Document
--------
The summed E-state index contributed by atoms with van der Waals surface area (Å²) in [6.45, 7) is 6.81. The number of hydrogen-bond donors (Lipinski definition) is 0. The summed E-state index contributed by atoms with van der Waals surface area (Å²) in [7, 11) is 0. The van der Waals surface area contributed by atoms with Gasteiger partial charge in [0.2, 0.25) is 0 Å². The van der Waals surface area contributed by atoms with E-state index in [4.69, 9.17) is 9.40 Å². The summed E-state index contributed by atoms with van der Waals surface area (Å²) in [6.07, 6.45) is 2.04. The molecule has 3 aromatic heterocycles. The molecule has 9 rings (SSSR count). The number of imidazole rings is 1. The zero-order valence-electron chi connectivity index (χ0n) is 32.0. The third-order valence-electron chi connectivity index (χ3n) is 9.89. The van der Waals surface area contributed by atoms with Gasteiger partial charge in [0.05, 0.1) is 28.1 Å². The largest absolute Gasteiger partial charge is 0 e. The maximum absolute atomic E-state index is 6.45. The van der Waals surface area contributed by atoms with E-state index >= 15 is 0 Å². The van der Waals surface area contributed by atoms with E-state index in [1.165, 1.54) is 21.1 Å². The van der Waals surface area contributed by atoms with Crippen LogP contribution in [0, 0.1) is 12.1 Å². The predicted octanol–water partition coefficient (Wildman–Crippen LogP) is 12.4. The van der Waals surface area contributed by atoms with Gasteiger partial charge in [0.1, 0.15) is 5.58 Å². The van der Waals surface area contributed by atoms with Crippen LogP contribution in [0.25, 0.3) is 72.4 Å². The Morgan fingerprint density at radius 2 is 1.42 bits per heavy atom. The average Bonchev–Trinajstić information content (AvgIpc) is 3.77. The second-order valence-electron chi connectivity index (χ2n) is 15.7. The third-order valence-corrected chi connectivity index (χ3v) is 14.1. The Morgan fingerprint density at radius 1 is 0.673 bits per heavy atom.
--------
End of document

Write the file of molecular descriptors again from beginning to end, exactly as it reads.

The summed E-state index contributed by atoms with van der Waals surface area (Å²) in [6.45, 7) is 6.81. The number of hydrogen-bond donors (Lipinski definition) is 0. The summed E-state index contributed by atoms with van der Waals surface area (Å²) in [7, 11) is 0. The van der Waals surface area contributed by atoms with Gasteiger partial charge in [0.2, 0.25) is 0 Å². The van der Waals surface area contributed by atoms with E-state index in [4.69, 9.17) is 9.40 Å². The summed E-state index contributed by atoms with van der Waals surface area (Å²) in [6.07, 6.45) is 2.04. The molecule has 3 aromatic heterocycles. The molecule has 9 rings (SSSR count). The number of imidazole rings is 1. The zero-order valence-electron chi connectivity index (χ0n) is 32.0. The third-order valence-electron chi connectivity index (χ3n) is 9.89. The van der Waals surface area contributed by atoms with Gasteiger partial charge in [0.05, 0.1) is 28.1 Å². The largest absolute Gasteiger partial charge is 0 e. The maximum absolute atomic E-state index is 6.45. The van der Waals surface area contributed by atoms with E-state index >= 15 is 0 Å². The van der Waals surface area contributed by atoms with E-state index in [1.165, 1.54) is 21.1 Å². The van der Waals surface area contributed by atoms with Crippen LogP contribution in [0, 0.1) is 12.1 Å². The predicted octanol–water partition coefficient (Wildman–Crippen LogP) is 12.4. The van der Waals surface area contributed by atoms with Gasteiger partial charge in [0.1, 0.15) is 5.58 Å². The van der Waals surface area contributed by atoms with Crippen LogP contribution in [0.25, 0.3) is 72.4 Å². The Morgan fingerprint density at radius 2 is 1.42 bits per heavy atom. The average Bonchev–Trinajstić information content (AvgIpc) is 3.77. The second-order valence-electron chi connectivity index (χ2n) is 15.7. The third-order valence-corrected chi connectivity index (χ3v) is 14.1. The Morgan fingerprint density at radius 1 is 0.673 bits per heavy atom.